Photo by Northwest Fresh

Squirrel Stew

William Henry Harrison perished after only serving 32 days, the shortest tenure in US presidential history. But it was not because of his diet (the real cause was pneumonia). Harrison loved to indulge himself in squirrel stew. Harrison's proclivity for nature might have contributed to his taste for squirrel, which was a common protein at the time in a variety of dishes.

[Traditional Brunswick Stew recipe]

Photo by Practical Self Reliance

Indian Pudding

President Tyler was more of a Commander in Sweet than anything else. He loved desserts, especially pudding and his favorite kind was Indian Pudding.

The name is likely derived from the cornmeal, which was known as Indian meal way back when. Traditional Indian pudding dates back to New England's colonial days. This lightly spiced baked custard is made with cornmeal, milk, eggs, and molasses.

[Indian Pudding recipe]

Photo by Elise Bauer/Simply Recipes

Corn Pone

President Polk took his Southern palate to the White House during his four-year term. One of his favorite foods was corn pone. 

The difference between corn pone and cornbread lies in the ingredients and in the history of the two dishes. Corn pone consists of cornmeal, water, salt, and oil or bacon drippings, while cornbread adds eggs, sugar, butter, milk, flour, and baking powder into the mix.

[Corn Pone recipe]

Photo by Taste of Home


President Taylor loved anything Southern, and his taste for Southern and Creole food led him to calas, which are similar to the treats consisting of fried dough covered in powdered sugar now known as beignets.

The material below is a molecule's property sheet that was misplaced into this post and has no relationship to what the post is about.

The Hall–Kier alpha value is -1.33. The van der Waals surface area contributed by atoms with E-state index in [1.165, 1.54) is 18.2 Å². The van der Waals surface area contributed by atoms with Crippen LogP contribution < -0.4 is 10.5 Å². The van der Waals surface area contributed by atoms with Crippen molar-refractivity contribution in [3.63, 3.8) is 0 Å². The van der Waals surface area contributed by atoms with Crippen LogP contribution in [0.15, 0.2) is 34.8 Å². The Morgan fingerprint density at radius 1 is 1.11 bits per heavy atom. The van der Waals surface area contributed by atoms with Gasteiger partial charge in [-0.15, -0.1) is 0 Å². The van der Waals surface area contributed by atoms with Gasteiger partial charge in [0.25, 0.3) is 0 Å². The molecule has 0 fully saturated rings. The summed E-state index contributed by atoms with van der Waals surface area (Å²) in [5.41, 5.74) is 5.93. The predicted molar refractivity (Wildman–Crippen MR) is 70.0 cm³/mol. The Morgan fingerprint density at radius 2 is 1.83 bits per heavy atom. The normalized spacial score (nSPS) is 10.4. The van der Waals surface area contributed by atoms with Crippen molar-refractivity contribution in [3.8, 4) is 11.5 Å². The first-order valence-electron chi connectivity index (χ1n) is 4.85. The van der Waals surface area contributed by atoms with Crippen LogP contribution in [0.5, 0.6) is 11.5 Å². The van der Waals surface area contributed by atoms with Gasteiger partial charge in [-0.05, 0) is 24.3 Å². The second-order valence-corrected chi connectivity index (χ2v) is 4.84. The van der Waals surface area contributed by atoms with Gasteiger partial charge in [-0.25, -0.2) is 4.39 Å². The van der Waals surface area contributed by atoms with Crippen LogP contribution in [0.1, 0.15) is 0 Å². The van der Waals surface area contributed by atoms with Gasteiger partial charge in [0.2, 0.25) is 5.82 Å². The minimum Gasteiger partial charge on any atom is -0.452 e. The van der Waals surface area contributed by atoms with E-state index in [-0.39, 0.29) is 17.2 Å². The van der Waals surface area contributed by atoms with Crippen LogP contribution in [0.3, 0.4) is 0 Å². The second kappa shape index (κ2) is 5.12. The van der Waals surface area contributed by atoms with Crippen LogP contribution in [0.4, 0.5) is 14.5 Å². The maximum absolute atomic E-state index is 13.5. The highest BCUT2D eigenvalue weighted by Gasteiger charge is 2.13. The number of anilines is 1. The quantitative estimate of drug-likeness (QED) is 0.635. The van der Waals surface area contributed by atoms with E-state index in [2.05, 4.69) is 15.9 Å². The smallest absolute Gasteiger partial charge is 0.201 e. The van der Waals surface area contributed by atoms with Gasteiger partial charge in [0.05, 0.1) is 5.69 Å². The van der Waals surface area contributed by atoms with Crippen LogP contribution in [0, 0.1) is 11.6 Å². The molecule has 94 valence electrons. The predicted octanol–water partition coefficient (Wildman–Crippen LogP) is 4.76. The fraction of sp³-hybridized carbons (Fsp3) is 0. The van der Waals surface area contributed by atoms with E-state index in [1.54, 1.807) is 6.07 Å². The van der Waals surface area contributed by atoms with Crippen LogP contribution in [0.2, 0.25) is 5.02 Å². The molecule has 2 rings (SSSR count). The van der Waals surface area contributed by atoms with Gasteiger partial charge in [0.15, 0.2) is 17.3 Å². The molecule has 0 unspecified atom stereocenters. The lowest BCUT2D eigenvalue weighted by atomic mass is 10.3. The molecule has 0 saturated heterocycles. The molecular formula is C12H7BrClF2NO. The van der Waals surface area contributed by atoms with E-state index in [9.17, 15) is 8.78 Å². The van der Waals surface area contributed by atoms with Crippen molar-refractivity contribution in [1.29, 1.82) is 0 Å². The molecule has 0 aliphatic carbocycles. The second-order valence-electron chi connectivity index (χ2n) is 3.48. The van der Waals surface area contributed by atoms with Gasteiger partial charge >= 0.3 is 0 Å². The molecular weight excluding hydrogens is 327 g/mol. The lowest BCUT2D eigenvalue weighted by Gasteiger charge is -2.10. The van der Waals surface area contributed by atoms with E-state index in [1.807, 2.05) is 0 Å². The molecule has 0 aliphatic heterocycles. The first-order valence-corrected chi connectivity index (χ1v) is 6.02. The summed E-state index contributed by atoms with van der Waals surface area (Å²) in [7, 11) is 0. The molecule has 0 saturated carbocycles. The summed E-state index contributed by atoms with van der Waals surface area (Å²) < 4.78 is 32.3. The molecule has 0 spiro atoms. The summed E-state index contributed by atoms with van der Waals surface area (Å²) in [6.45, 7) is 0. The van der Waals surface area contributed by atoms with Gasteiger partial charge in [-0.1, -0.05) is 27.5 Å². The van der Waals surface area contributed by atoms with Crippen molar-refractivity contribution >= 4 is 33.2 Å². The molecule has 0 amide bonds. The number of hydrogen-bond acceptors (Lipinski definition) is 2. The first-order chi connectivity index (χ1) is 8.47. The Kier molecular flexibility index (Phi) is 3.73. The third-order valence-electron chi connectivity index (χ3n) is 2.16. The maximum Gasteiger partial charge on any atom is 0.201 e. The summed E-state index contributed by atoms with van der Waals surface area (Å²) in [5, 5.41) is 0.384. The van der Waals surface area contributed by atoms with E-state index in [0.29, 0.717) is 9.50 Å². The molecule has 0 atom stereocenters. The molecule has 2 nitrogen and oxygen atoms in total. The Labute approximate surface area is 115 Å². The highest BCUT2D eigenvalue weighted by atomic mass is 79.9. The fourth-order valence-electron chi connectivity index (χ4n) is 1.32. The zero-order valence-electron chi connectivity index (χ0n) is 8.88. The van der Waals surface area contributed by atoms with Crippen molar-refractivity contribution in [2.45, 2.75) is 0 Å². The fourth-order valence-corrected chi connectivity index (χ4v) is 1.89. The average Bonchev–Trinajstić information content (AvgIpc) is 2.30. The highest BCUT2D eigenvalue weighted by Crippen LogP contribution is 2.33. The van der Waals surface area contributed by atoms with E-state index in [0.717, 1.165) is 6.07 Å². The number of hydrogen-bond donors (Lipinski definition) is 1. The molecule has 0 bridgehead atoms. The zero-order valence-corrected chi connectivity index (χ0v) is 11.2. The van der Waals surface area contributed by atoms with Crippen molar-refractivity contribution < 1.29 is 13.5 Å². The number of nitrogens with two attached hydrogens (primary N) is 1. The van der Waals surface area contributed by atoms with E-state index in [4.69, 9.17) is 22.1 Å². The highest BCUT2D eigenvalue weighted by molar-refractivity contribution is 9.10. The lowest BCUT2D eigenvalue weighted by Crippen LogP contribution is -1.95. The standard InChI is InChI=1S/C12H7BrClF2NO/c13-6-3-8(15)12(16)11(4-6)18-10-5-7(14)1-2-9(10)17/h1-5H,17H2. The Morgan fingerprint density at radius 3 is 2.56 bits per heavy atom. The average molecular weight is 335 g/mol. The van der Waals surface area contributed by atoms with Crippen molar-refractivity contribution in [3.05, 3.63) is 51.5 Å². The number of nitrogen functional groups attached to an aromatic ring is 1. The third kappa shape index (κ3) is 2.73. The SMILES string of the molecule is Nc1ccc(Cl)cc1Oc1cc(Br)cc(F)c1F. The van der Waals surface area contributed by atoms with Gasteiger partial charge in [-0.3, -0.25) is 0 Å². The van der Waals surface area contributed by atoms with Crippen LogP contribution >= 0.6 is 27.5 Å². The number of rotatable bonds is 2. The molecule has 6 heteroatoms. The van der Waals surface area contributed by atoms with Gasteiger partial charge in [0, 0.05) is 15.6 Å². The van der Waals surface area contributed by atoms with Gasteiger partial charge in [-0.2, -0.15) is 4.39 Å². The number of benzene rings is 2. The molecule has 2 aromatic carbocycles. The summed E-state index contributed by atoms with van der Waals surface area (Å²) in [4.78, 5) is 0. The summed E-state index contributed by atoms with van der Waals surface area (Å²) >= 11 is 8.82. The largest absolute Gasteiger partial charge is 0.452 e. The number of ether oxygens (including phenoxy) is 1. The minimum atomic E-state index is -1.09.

[Calas recipe]

Photo by Spicy Southern Kitchen


Fillmore was a fan of hearty foods, including beef stew, mock turtle soup, fish, ham with macaroni, duck, chicken, pigeon, and larded sweetbreads. His last words were even reportedly in reference to a bowl of soup: “The nourishment is palatable.”

[Ina Garten's Creamy Tomato Bisque recipe]

Photo by Quentin Bacon/Country Living

Fried Apple Pies

Franklin Pierce was the first president born in New Hampshire. His taste in food was true to his New England roots and included fried clams, clam chowder, and his favorite New Hampshire-style fried apple pies.

[Fried Apple Pie recipe]

Photo by Jernej Kitchen


Like many of our nation's Founding Fathers, President James Buchanan loved to eat French cuisine and other gourmet foods of his day. However, the president also liked his butter and he liked it best from Philadelphia. He liked it so much that he regularly had a locked brass kettle of it delivered to the White House from Philly.

[Herb Compound Butter recipe]

Photo by Love and Lemons

Chicken Fricassée

Honest Abe Lincoln was a simple man with simple tastes that includes corned beef, cornbread, and corn pone. But his notoriously shy appetite could be tempted by a plate of chicken fricassee. Mary Todd Lincoln described it as his absolute favorite dish, and there’s even been heavy speculation about whether or not it was also his final meal.

[Chicken Fricassée recipe]

Photo by Recipe Tin Eats

Hoppin’ John

Andrew Johnson's presidency was one of the most dramatic in US history, surviving impeachment by only one vote. Comfort food must constantly be on the menu during his administration. Andrew Johnson most enjoyed the Southern delicacies of his youth and his favorite food was a Southern dish called Hoppin' John. It's made with black-eyed peas, rice, chopped onion, sliced bacon, and seasoned with salt.

[Hoppin' John recipe]

Photo by A Spicy Perspective

Rice Pudding

The leader of the Union Army and the 18th President of the United States kept things simple with his love for rice pudding. He had his own recipe for a simple rice pudding that included a special lemon favor. For Grant, lemon-flavored rice pudding was one of the most important things in combating his Civil War nerves.

[Laurie Colwin’s Lemon Rice Pudding recipe]

Photo by Faith Durand

Cornmeal Pancakes

President Hayes was a breakfast kind of President. And he enjoyed this simple but hearty dish during his presidency. Rutherford Hayes only allowed himself a single cup of coffee with breakfast each day, but he also greatly enjoyed his daily serving of cornmeal batter cakes. His wife's recipe for these Civil War-era pancakes has been preserved for diners of today. That was as sweet as it got for Hayes, known for being somewhat uptight.